What are the 4 pillars that will make China the world's military superpower in 2035?

If today, China remains outclassed by the United States, it could well, by 2035, become the first military superpower on the planet, relying on four effectively mastered pillars.

With 2 million soldiers, less than 3000 modern tanks, a thousand 4th generation combat planes and only two aircraft carriers and around thirty destroyers, the Chinese armies are, on paper at least, far from representing an adversary potential beyond the reach of the United States, let alone the Western camp as a whole.

However, the military construction undertaken by Beijing for about thirty years is today the obsession of American soldiers and strategists, to the point that all the material and doctrinal evolutions undertaken across the Atlantic over the past ten years only target to contain the rise of the Chinese armies.

Indeed, beyond the instantaneous perception of Beijing's forces today, China relies on 4 strategic pillars which could, if carried out correctly, make the country the world's leading military power by 2035. , and give it strategic advantages that will be very difficult for the United States and its allies to counter.

1- An ambitious but measured technological strategy;

Throughout the Cold War, Western strategy aimed to neutralize the numerical superiority of the Soviet forces and its Warsaw Pact satellites, relying, in large part, on a technological advantage sufficient to act as a multiplier. of strength.

The Gulf War of 1991 confirmed, in a way, the relevance of this doctrine, the coalition forces having swept the Iraqi armies using mainly Soviet equipment in just a few weeks of air campaign and 100 hours of ground combat, even though the coalition ground forces were numerically on par with the Iraqi armies.

For the United States, and a large part of their allies, it was demonstrated that technological superiority brought a net operational advantage, and could compensate for a numerical weakness to a certain extent.

This is how, across the Atlantic, a technologist euphoria seized the Pentagon, with the development of numerous programs with disproportionate ambitions which ended in bitter failures, such as the Zumwalt destroyers, the Comanche combat helicopter or the numerous attempts to replace the M2 Bradley

China's military superpower is building on significant investment to develop modern, high-performance equipment
The J-10C is not superior to the F-16, but it is far from being disadvantaged in comparison with the American device

Chinese strategists, too, learned valuable lessons from this war. For them, if they should one day to confront the Western armies, it was necessary to neutralize the technological gradient of these forces beforehand, not by trying to develop more efficient equipment than the United States or the Europeans, but by equipping themselves with equipment sufficiently close to theirs, so that the coefficient multiplier, which played at full capacity during the Gulf War, finds itself neutralized.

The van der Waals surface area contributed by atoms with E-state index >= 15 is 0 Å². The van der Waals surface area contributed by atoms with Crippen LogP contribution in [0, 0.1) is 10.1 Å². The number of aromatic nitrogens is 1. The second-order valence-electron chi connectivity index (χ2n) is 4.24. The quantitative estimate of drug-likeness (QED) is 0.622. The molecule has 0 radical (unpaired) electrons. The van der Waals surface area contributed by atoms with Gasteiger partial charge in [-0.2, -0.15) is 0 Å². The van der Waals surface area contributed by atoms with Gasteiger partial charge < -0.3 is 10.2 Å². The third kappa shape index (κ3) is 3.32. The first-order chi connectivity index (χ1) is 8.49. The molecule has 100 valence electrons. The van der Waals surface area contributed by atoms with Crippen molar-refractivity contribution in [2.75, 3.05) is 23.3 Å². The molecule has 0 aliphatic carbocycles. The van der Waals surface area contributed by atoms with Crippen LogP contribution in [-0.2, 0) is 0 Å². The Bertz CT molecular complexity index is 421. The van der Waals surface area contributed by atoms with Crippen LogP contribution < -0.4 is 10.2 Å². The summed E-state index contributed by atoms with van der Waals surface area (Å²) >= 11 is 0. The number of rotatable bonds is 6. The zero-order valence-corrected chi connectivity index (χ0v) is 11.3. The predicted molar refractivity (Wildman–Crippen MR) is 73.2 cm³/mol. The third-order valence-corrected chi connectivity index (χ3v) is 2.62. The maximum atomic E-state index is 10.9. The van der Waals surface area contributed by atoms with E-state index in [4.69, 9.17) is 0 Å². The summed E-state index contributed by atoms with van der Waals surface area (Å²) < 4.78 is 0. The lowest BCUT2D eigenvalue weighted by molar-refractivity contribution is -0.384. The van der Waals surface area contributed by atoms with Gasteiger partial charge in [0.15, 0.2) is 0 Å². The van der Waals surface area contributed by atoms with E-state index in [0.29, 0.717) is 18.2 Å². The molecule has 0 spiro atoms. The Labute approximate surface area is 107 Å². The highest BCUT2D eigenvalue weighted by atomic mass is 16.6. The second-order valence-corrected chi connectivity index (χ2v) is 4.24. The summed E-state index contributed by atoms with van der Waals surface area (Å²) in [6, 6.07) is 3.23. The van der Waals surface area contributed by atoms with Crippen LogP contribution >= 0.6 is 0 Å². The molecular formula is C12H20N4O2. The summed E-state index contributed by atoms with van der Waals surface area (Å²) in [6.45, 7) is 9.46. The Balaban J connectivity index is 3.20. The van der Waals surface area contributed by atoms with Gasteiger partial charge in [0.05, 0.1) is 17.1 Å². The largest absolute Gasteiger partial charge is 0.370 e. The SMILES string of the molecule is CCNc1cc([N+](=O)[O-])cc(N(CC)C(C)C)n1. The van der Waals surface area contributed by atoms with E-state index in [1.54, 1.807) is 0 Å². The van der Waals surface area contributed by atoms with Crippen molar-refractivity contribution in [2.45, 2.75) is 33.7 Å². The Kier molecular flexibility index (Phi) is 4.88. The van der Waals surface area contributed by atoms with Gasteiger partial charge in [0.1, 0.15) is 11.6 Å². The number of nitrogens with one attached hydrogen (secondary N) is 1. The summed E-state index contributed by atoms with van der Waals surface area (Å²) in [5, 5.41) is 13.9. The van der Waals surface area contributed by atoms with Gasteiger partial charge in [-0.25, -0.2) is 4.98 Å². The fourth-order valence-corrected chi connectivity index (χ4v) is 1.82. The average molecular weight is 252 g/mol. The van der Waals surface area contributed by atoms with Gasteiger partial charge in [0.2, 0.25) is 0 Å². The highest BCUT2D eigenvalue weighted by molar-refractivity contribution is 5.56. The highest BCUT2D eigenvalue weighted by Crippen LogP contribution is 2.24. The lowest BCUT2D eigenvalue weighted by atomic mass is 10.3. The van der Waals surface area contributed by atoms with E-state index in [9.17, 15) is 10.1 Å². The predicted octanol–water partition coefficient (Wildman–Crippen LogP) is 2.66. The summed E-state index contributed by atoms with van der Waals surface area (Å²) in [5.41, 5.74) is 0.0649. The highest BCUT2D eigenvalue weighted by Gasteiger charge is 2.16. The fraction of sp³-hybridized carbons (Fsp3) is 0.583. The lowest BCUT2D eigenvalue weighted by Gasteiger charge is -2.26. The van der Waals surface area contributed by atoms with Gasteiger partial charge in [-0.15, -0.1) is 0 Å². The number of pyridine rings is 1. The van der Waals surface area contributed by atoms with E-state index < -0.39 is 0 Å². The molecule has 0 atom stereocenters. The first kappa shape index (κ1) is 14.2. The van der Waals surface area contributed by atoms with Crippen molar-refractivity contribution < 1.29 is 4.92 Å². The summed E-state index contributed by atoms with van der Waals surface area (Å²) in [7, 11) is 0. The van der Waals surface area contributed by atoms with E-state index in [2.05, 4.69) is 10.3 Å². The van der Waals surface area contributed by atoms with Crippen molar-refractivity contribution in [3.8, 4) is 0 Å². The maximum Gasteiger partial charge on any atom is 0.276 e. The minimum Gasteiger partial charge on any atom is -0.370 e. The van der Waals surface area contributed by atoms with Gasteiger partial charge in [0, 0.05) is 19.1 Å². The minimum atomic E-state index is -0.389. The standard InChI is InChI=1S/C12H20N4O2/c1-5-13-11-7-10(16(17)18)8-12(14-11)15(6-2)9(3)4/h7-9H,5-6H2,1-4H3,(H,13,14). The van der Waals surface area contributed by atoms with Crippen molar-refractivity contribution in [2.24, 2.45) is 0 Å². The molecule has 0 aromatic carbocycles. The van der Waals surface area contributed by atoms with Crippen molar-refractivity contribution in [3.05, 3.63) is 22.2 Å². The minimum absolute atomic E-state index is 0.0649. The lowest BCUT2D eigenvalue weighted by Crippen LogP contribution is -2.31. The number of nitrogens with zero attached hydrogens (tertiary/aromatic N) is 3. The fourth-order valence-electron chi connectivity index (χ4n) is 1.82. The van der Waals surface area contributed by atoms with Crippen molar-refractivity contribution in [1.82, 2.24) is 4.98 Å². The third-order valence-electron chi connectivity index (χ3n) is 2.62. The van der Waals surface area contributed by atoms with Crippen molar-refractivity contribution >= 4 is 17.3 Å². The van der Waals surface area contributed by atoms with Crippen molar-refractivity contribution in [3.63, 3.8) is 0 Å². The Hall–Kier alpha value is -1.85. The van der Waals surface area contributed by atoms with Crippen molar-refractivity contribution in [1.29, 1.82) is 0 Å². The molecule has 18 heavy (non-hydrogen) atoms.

It is therefore not surprising to note that the J-10 single-engine fighter offers performances and capabilities very close to those of the F-16 and the Mirage 2000, that the J-11 approaches those of the F-15 and that the J-16 has very little to envy the F-15E. As for the J-20, like the J-35 currently being tested, they will probably not equal the F-22 or the F-35, but they will not allow these aircraft to take a decisive advantage either.

In fact, over the past 15 years, many new Chinese equipment have clearly been inspired in design and performance by those constituting the bulk of Western forces, such as the Z-20 helicopter vis-à-vis the UH-60 Black Hawk and its naval version MH-60 Romeo, the Y-20 transport plane vis-à-vis the C-17, the Type 052D destroyer vis-à-vis the Arleigh Burke destroyers, or even the radar plane embarked KJ-600 vis-à-vis the E-2D Hawkeye.

Moreover, the United States is not the only source of “inspiration” for engineers in Beijing, as demonstrated by the PCL-181 truck-mounted cannon inspired by the French CAESAR. More recently, we have been able to observe a certain shortening of the Chinese response time vis-à-vis Western innovations, for example the presentation of a copy of the XQ-58A Valkyrie combat drone even though the latter is still only at the prototype stage.

pcl 181 Military balance of power | Military alliances | Defense Analysis
The relationship between the new Chinese PCL-181 and the French CAESAR is obvious

China obviously does not refrain from making certain decisive technological breakthroughs, as in the case of hypersonic weapons for example, but the essence of its strategy today is indeed based on the neutralization of the Western technological gradient, so as to deprive the United States of this asset worth a multiplier of forces in the event of confrontation.

Moreover, in order not to trigger an arms race like those experienced by the United States and the Soviet Union in the 50s, Beijing remains quite measured in its ambitions, never seeking to overexploit its advantage, digitally understood. At least for now.

2- Exemplary operational and industrial planning

If China does not want to make defense technology a decisive asset, but simply neutralize this asset in the hands of Westerners, it is because it has other much more exclusive assets. The first of these is none other than the exceptional quality of its operational and industrial defense planning for some thirty years now.


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